NEWYou can now listen to Fox News articles! Sen. Lindsey Graham, R-S.C., has supported the majority of President Biden’s federal judicial nominee
NEWYou can now listen to Fox News articles!
Sen. Lindsey Graham, R-S.C., has supported the majority of President Biden’s federal judicial nominees so far, according to a Fox News Digital analysis of his voting record.
Graham’s frequent support for Biden judicial nominees could simplify the confirmation process for Biden’s forthcoming Supreme Court nominee.
Since his term in office began, Biden has seen 41 of his federal judicial nominations confirmed to the bench by the Senate.
Of the 41 confirmations, Graham has supported 25 of them, meaning the South Carolina senator has voted in favor of more than 60% of the confirmed nominees.
LINDSEY GRAHAM BREAKS WITH MOST REPUBLICAN COLLEAGUES BY SUPPORTING BIDEN JUDICIAL NOMINEES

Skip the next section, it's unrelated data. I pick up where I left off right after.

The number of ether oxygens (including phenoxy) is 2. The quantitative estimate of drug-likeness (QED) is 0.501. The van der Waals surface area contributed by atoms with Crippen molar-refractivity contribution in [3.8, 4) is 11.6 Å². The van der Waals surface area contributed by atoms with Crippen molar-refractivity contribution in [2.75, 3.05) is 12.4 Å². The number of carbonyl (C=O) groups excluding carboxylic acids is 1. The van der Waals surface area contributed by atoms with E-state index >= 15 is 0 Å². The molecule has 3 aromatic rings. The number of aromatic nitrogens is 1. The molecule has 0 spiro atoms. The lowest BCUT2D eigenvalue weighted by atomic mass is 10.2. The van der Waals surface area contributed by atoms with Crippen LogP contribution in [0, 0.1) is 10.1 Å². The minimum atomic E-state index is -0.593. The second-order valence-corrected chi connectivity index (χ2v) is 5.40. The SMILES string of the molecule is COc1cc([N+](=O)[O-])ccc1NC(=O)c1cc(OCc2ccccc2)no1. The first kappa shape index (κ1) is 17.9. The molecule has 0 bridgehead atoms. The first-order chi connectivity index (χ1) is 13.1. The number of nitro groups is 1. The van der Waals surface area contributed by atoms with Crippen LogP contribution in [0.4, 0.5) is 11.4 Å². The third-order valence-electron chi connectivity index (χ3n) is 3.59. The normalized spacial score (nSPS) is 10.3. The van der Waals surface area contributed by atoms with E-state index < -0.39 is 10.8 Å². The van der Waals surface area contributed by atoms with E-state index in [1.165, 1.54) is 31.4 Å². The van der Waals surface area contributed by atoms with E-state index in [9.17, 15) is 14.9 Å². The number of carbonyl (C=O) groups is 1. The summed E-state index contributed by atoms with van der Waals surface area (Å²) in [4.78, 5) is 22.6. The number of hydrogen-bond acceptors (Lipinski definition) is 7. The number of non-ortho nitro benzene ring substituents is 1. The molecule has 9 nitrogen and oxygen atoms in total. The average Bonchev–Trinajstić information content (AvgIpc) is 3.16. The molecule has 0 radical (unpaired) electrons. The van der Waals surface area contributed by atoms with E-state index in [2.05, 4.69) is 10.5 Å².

One of the nominees supported by Graham was Judge Ketanji Brown Jackson, who is the front-runner on Biden’s short list to replace retiring Supreme Court Justice Stephen Breyer.
Graham voted against five of the confirmed judges and did not vote on 11 of the nominations.
When asked about the senator’s voting process for judicial nominees and if he would support a potential nomination of Jackson to the Supreme Court, Graham’s office pointed to the office’s October statement on the senator’s judicial nominee voting record.
“When the president wins the White House, they have the right to pick the judges of their choosing,” a member of Graham’s office told Fox News, stating that the senator “believes the constitutional and historical standards are what should be used for judges.”
In a political environment that has become highly polarized – particularly when it comes to presidential nominations – Graham’s approach to judicial nominations harkens back to earlier times when judges were approved based on qualifications instead of ideology.
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The Republican Graham voted to confirm both of President Barack Obama’s Supreme Court nominees, Sonia Sotomayor and Elena Kagan, even though “he did not agree with them,” they added. “Only in the most unusual circumstances should you vote against a nominee.”
The senator raised that point during the Senate’s last consideration of a Supreme Court nominee that saw Justice Amy Coney Barrett confirmed.
Fox News’ Ronn Blitzer contributed reporting.